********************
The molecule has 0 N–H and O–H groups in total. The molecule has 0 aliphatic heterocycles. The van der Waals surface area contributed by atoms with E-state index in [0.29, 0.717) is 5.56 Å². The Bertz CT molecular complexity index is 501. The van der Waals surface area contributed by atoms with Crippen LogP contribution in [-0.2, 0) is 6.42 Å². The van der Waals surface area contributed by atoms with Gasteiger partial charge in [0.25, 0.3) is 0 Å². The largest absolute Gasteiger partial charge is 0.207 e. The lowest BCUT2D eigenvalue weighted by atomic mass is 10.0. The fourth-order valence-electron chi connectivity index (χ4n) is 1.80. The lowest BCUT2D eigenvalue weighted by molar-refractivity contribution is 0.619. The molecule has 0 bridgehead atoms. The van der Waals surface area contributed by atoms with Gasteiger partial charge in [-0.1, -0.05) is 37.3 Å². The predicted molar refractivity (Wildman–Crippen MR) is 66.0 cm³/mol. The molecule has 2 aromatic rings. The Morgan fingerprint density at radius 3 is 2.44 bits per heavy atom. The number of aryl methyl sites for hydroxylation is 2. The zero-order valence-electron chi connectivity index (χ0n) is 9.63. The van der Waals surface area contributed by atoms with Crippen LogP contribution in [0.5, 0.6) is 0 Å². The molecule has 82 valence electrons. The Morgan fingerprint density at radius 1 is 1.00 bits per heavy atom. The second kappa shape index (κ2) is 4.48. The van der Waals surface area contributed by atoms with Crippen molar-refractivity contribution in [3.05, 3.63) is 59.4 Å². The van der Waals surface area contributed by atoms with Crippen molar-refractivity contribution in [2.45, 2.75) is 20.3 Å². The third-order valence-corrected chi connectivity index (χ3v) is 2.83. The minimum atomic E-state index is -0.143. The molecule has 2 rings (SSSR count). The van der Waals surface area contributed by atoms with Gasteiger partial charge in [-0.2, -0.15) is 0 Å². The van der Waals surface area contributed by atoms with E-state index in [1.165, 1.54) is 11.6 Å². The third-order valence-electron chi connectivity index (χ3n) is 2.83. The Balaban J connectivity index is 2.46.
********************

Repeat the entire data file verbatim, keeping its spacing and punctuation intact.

The molecule has 0 N–H and O–H groups in total. The molecule has 0 aliphatic heterocycles. The van der Waals surface area contributed by atoms with E-state index in [0.29, 0.717) is 5.56 Å². The Bertz CT molecular complexity index is 501. The van der Waals surface area contributed by atoms with Crippen LogP contribution in [-0.2, 0) is 6.42 Å². The van der Waals surface area contributed by atoms with Gasteiger partial charge in [0.25, 0.3) is 0 Å². The largest absolute Gasteiger partial charge is 0.207 e. The lowest BCUT2D eigenvalue weighted by atomic mass is 10.0. The fourth-order valence-electron chi connectivity index (χ4n) is 1.80. The lowest BCUT2D eigenvalue weighted by molar-refractivity contribution is 0.619. The molecule has 0 bridgehead atoms. The van der Waals surface area contributed by atoms with Gasteiger partial charge in [-0.1, -0.05) is 37.3 Å². The predicted molar refractivity (Wildman–Crippen MR) is 66.0 cm³/mol. The molecule has 2 aromatic rings. The Morgan fingerprint density at radius 3 is 2.44 bits per heavy atom. The number of aryl methyl sites for hydroxylation is 2. The zero-order valence-electron chi connectivity index (χ0n) is 9.63. The van der Waals surface area contributed by atoms with Crippen LogP contribution in [0.5, 0.6) is 0 Å². The molecule has 82 valence electrons. The Morgan fingerprint density at radius 1 is 1.00 bits per heavy atom. The second kappa shape index (κ2) is 4.48. The van der Waals surface area contributed by atoms with Crippen molar-refractivity contribution in [3.05, 3.63) is 59.4 Å². The van der Waals surface area contributed by atoms with Crippen molar-refractivity contribution in [2.45, 2.75) is 20.3 Å². The third-order valence-corrected chi connectivity index (χ3v) is 2.83. The minimum atomic E-state index is -0.143. The molecule has 2 rings (SSSR count). The van der Waals surface area contributed by atoms with Gasteiger partial charge in [-0.2, -0.15) is 0 Å². The van der Waals surface area contributed by atoms with E-state index in [1.165, 1.54) is 11.6 Å². The third-order valence-electron chi connectivity index (χ3n) is 2.83. The Balaban J connectivity index is 2.46.